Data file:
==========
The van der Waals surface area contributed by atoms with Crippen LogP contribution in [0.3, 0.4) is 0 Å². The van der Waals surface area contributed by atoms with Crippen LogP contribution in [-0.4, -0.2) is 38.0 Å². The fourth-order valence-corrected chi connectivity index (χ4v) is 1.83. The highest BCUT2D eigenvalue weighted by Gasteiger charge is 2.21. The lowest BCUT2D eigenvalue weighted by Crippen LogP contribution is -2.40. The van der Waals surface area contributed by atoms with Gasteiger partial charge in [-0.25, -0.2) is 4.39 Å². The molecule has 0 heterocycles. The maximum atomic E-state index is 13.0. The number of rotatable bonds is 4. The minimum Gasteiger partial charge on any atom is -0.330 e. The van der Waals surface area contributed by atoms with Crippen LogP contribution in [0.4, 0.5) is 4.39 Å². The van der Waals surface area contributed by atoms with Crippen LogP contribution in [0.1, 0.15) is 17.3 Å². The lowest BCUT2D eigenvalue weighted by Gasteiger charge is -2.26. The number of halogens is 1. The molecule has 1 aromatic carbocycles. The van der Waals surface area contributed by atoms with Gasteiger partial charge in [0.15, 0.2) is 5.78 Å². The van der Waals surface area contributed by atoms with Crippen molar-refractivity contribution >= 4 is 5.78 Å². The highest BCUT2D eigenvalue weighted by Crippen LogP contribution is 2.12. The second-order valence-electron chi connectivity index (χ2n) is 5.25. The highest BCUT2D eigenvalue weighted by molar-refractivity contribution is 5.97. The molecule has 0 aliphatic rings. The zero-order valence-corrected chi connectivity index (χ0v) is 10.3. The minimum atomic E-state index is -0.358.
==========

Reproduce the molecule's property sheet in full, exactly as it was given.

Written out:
The van der Waals surface area contributed by atoms with Crippen LogP contribution in [0.3, 0.4) is 0 Å². The van der Waals surface area contributed by atoms with Crippen LogP contribution in [-0.4, -0.2) is 38.0 Å². The fourth-order valence-corrected chi connectivity index (χ4v) is 1.83. The highest BCUT2D eigenvalue weighted by Gasteiger charge is 2.21. The lowest BCUT2D eigenvalue weighted by Crippen LogP contribution is -2.40. The van der Waals surface area contributed by atoms with Gasteiger partial charge in [-0.25, -0.2) is 4.39 Å². The molecule has 0 heterocycles. The maximum atomic E-state index is 13.0. The number of rotatable bonds is 4. The minimum Gasteiger partial charge on any atom is -0.330 e. The van der Waals surface area contributed by atoms with Crippen LogP contribution in [0.4, 0.5) is 4.39 Å². The van der Waals surface area contributed by atoms with Crippen LogP contribution in [0.1, 0.15) is 17.3 Å². The lowest BCUT2D eigenvalue weighted by Gasteiger charge is -2.26. The number of halogens is 1. The molecule has 1 aromatic carbocycles. The van der Waals surface area contributed by atoms with Gasteiger partial charge in [0.15, 0.2) is 5.78 Å². The van der Waals surface area contributed by atoms with Crippen molar-refractivity contribution >= 4 is 5.78 Å². The highest BCUT2D eigenvalue weighted by Crippen LogP contribution is 2.12. The second-order valence-electron chi connectivity index (χ2n) is 5.25. The highest BCUT2D eigenvalue weighted by molar-refractivity contribution is 5.97. The molecule has 0 aliphatic rings. The zero-order valence-corrected chi connectivity index (χ0v) is 10.3. The minimum atomic E-state index is -0.358.